3 Surprising Trends in Mobile Video from CNN, Weather Channel, and the Atlanta Braves

The Wireless Technology Forum assembled a diverse panel of 6 mobile video experts on Thursday, June 15, 2017 including CNN, Weather Channel, OTT providers (NewsOn), B2B mobile video platforms, and for the first time in Wireless Forum history, the Atlanta Braves. Experts shared their insights and current trends in mobile video, some of which were a bit surprising. Cisco has been predicting since 2008 that mobile video would eat up most of the 4G bandwidth before 4G was even launched. Consumers have attempted to watch mobile video before the content providers could figure out encoding, bit rates, and delivery platforms to mobile devices. Massive adoption of mobile video has been one of the most unsurprising outcomes of the smartphone revolution, but the current trends in mobile video behavior may surprise you. I'll start with the least surprising trend, personalization.

1. Personalization

Two weeks ago, I posted about my shopping trip to the Amazon Bookstore in Chicago and how difficult it would be to replicate the online experience by having the store associates to rearrange the physical books on the bookshelf before each customer entered the store. Personalization has long been a tenant of internet engagement. James Prolizo, CNN, pointed out how a few years ago many brands launched "my[brandnamehere] platforms for users to personalize their content. The "MY" is but a distant memory today. Consumers expect personalization on the brand platform not on the "MY" version.

Peter Chau, The Weather Channel pointed out that 30% of Amazon's revenue comes from 'Recommendations' and 80% of Netflix views are 'Recommended' content. The Weather Channel and CNN are working hard on providing personalized content to their users. The Weather Channel is using demographic and geographic information to present personalized content. They are creating algorithms that show stay-at-home moms in the Midwest what other stay-at-home moms in the Midwest are watching. #CatVideos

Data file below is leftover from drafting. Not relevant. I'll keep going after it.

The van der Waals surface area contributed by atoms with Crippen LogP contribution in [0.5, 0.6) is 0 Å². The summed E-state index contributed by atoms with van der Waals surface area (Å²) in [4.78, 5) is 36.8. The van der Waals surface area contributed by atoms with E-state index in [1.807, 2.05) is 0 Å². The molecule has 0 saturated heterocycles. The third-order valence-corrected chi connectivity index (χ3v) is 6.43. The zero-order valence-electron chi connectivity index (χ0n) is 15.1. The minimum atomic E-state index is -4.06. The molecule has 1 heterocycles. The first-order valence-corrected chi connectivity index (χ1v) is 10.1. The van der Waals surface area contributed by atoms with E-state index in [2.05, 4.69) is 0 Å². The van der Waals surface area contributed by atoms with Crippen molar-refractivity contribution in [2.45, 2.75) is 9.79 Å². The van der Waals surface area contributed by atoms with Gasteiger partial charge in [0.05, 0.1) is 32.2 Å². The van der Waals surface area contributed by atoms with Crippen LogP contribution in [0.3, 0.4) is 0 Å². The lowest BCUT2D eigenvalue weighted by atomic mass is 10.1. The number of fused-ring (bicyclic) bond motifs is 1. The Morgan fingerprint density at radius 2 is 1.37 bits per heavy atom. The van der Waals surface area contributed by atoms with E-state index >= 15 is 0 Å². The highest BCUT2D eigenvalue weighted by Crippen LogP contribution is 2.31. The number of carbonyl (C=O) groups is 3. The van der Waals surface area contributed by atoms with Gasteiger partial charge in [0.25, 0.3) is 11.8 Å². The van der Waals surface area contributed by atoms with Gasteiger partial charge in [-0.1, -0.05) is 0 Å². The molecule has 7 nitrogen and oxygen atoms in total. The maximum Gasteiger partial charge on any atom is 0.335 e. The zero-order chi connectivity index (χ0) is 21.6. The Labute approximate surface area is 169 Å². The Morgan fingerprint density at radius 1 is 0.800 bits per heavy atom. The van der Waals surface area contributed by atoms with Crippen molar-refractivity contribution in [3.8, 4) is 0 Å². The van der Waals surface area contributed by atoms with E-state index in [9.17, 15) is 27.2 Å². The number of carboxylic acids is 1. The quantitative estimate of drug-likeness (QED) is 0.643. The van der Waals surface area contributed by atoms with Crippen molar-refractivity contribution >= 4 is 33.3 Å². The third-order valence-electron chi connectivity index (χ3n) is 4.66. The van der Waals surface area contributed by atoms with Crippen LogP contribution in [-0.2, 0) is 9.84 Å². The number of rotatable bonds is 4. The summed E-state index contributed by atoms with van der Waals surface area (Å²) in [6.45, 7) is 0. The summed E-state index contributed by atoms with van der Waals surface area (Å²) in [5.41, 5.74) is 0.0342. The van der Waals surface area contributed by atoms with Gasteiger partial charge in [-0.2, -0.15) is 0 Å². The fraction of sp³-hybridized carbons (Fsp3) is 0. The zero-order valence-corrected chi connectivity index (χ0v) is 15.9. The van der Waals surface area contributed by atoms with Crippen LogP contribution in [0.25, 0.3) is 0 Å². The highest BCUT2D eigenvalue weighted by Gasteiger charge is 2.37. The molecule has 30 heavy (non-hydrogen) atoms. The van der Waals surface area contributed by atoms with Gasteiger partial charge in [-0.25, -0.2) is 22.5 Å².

2. More uploads than downloads at sporting events

There's no debate that sporting events have always been real-time, up to the moment updates. What you may not know is that attendees of sporting events are uploading more than they are downloading. When there's a lull in the game, I'm usually checking my phone to see what is going on; what I didn't realize is that I'm using more bandwidth uploading photos and videos of my experience while in the ballpark. Greg Mize, Atlanta Braves shared this upload vs. download phenomenon at the new SunTrust park that just opened this year. I've already visited SunTrust park 4 times (at least according to my Instagram feed).

Speaking of real-time feeds, due to cord-cutting, ESPN has lost 7 million subscribers between 2013-2015. Greg Mize, Atlanta Braves, pointed out that highlight shows aren't relevant anymore, since consumers are not receiving notifications on their smartphones moments after it happens.

3. Linear is still King

Have we stopped watching TVs in favor of our tablets? Not by a long shot. Cord-cutting might be a growing trend, but folks are finding ways to watch TV without the big cable bills with OTT (Over The Top) boxes such as Roku and Apple TV.

James Prolizo, CNN, reported that only 20% of CNN video is consumed on mobile. Louis Gump, NewsOn, cited a Nielson report that states 82% of news is still watched in linear TV + 10% on an OTT device on a TV. That makes 92% of all news watched on a TV.

Peter Chau, The Weather Channel, has seen a big shift in desktop vs. mobile video consumption from 70% on desktop (30% mobile video), to today at 70% mobile video (30% desktop). Greg Mize disclosed a 55% to 45% mobile to desktop ratio of video consumption for the Atlanta Braves.

There are now more OTT options for cord-cutters including the a-la-carte channel offering from Dish for $34.99/month, and the $20/month Sling offering over Roku or Chromecast. BTW: Dish owns Sling so they're not competitors.

Brands that want to stay relevant are prioritizing mobile video first. James Prolizo made the statement that CNN was fully engaged in promoting CNNon and the CNN mobile app.

At Digital Summit Atlanta last month, Jason Dailey, Facebook fully disclosed that Facebook has clearly prioritized video and especially live video as top priority. Mobile video is here to stay with the growing availability of bandwidth 4G and/or ubiquitous Wifi as a key enabler. Below are a few images from Jason Dailey's presentation at Digital Summit Atlanta.